Published July 17, 2013
"For over half a century, the automobile has brought death, injury, and the most inestimable sorrow and deprivation to millions of people."
-- Opening line in Ralph Nader’s 1965 polemic against American automakers, “Unsafe at Any Speed.”
What does it really matter that the House will today (again) vote to delay a key provision of President Obama’s 2010 health law?
Maybe quite a lot.
Democrats are bracing themselves for first contact with the unpopular provisions of the controversial law, particularly in 76 days when the first wholly new federal entitlement since Lyndon Johnson’s Great Society comes online: Obamacare, as it is now forever known, free or partly subsidized health insurance for middle-class Americans.
The administration is desperately focused on getting as many people signed up for the benefits as possible and doing so as quickly as possible. No matter how unpopular or unaffordable the benefits may prove to be, history suggests that an entitlement once initiated is never rescinded.
But aside from the goal of making the president’s legacy program a permanent part of the federal welfare system there’s this: The entire basis of the law is that the revenues generated by having millions of newly insured people either being forced to buy insurance or using federally-funded insurance to obtain more medical care would even out the costs of the entitlement.
The promise to hospitals, doctors, drug makers, medical device firms and insurance companies was that the pain of new taxes and regulations would be offset with new customers, compulsory and subsidized. The promise was similar to taxpayers: With the current entitlement system teetering, adding a new one might look imprudent. But Obama’s entitlement would be fiscally sound because of mandatory insurance rules and the cost benefits of preventative care.
It’s true that it will take so long for most of those promises to be proved or disproved that it won’t matter much just so long as there are enough passengers aboard the Obamacare Express that it becomes a permanent ride, train wreck or no train wreck.
But rather than being a locomotive, the operant analogy here may be automotive. Republicans want to make Obamacare the Corvair: “Unsafe at Any Speed.”
Team Obama has shoved everything it has into the effort to push people into the program, enlisting schoolchildren, librarians and an army of paid “navigators” to herd people to computer terminals and sign up for the entitlement. But with word spreading that the law is in trouble and fraught with delays and missed expectations, potential beneficiaries may be reticent.
Who wants to go online to sign up for a confusing program administered by the IRS? Aside from those folks who have been boxed out of the insurance market by being high risk cases who will come streaming in, the more desirable customers promised by the law have plenty of reason to stay away.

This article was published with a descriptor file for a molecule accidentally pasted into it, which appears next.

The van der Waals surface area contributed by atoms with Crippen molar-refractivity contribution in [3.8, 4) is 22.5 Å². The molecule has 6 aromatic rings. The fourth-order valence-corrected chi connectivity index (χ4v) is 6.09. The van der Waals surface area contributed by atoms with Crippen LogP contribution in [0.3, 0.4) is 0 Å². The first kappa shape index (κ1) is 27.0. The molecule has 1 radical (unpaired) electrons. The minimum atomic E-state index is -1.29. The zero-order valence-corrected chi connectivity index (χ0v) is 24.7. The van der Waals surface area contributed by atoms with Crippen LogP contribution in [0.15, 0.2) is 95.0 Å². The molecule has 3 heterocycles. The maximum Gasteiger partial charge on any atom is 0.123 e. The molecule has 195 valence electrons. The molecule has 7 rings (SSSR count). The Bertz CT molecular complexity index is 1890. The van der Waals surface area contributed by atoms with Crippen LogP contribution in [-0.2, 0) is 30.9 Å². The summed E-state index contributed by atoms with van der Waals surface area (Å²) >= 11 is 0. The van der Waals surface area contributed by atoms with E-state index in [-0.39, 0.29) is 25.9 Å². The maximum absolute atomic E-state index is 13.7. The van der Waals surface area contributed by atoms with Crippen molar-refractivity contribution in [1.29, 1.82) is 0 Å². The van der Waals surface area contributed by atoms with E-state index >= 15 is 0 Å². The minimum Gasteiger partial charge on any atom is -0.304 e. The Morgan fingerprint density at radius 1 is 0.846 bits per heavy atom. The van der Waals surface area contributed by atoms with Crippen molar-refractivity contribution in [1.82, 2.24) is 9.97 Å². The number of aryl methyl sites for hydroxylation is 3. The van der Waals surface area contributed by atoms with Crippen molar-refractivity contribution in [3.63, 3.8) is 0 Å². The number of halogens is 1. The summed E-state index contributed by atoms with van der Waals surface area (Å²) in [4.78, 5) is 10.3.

With most states staying out of the game and government tech wizards warning of a balky online interface and more limited options than promised in the law, potential customers/beneficiaries may stay away in droves. If Republicans can ramp up the pressure to give individuals the same reprieve Obama is granting big businesses on tax penalties for failing to purchase insurance, they will create another pinch point for uncomfortable Senate Democrats.
With control of the Senate up for grabs next year, plenty of red state Democrats will be forced to answer why people don’t get the same break as big business. Each response and each story it generates will be another Republican-sponsored consumer warning about the law and its benefits, and each warning will convince still more of the desirable participants who were supposed to be enticed into the law that they ought to stay away, at least until the next model year when the bugs have been worked out.
If nobody wants the first car off the assembly line, who would like to be the first to drive off in a brand new Obamacare Coupe?
Democrats may blame Republicans for problems with the law because the red team refuses to accept the permanency of the new entitlement and support the rollout. But the poorly constructed law was going to have plenty of bugs, even if Republicans hadn’t stormed Washington and statehouses in 2010.
And every problem with the law will be a new advertisement against the dangers of Obamacare.
The president, no doubt motivated by the economic and employment upheaval of mandatory insurance at big businesses just ahead of a difficult midterm election for his party, may have meant to deny Republicans another talking point in attacking his law.
Instead, Obama has armed them with one about unequal treatment for consumers while big businesses benefit.
And Now, A Word From Charles
BRET BAIER: You're praising the attorney general. I think this is three times in a row you've been praising the administration. We just need to mark these moments.
CHARLES KRAUTHAMMER: Right. Once more and I go into rehab.
-- Exchange on “Special Report with Bret Baier.”
Chris Stirewalt is digital politics editor for Fox News, and his POWER PLAY column appears Monday-Friday on FoxNews.com. Catch Chris Live online daily at 11:30amET at http:live.foxnews.com.